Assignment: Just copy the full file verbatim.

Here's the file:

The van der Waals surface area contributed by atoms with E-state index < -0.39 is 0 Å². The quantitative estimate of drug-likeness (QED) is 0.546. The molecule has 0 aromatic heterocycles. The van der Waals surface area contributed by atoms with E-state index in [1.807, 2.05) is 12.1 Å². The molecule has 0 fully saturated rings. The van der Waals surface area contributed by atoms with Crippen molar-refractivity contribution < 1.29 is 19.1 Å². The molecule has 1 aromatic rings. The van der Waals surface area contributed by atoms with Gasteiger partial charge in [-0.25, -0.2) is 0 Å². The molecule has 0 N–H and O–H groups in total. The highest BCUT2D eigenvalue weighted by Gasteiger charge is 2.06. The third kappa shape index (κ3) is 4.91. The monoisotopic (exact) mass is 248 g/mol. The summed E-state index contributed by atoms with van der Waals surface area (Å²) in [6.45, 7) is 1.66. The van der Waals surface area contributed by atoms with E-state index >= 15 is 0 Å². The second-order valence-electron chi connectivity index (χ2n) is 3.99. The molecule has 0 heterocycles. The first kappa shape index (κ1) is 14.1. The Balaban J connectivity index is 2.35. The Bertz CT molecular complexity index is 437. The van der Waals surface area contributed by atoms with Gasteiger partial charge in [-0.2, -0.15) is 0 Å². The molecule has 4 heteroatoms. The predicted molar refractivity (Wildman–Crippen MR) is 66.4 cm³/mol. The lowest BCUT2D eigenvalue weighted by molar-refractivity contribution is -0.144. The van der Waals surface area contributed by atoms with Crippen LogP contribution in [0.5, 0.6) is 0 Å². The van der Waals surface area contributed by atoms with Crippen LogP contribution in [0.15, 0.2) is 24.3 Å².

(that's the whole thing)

The van der Waals surface area contributed by atoms with E-state index < -0.39 is 0 Å². The quantitative estimate of drug-likeness (QED) is 0.546. The molecule has 0 aromatic heterocycles. The van der Waals surface area contributed by atoms with E-state index in [1.807, 2.05) is 12.1 Å². The molecule has 0 fully saturated rings. The van der Waals surface area contributed by atoms with Crippen molar-refractivity contribution < 1.29 is 19.1 Å². The molecule has 1 aromatic rings. The van der Waals surface area contributed by atoms with Gasteiger partial charge in [-0.25, -0.2) is 0 Å². The molecule has 0 N–H and O–H groups in total. The highest BCUT2D eigenvalue weighted by Gasteiger charge is 2.06. The third kappa shape index (κ3) is 4.91. The monoisotopic (exact) mass is 248 g/mol. The summed E-state index contributed by atoms with van der Waals surface area (Å²) in [6.45, 7) is 1.66. The van der Waals surface area contributed by atoms with E-state index >= 15 is 0 Å². The second-order valence-electron chi connectivity index (χ2n) is 3.99. The molecule has 0 heterocycles. The first kappa shape index (κ1) is 14.1. The Balaban J connectivity index is 2.35. The Bertz CT molecular complexity index is 437. The van der Waals surface area contributed by atoms with Gasteiger partial charge in [-0.2, -0.15) is 0 Å². The molecule has 4 heteroatoms. The predicted molar refractivity (Wildman–Crippen MR) is 66.4 cm³/mol. The lowest BCUT2D eigenvalue weighted by molar-refractivity contribution is -0.144. The van der Waals surface area contributed by atoms with Crippen LogP contribution in [0.5, 0.6) is 0 Å². The van der Waals surface area contributed by atoms with Crippen LogP contribution in [0.15, 0.2) is 24.3 Å².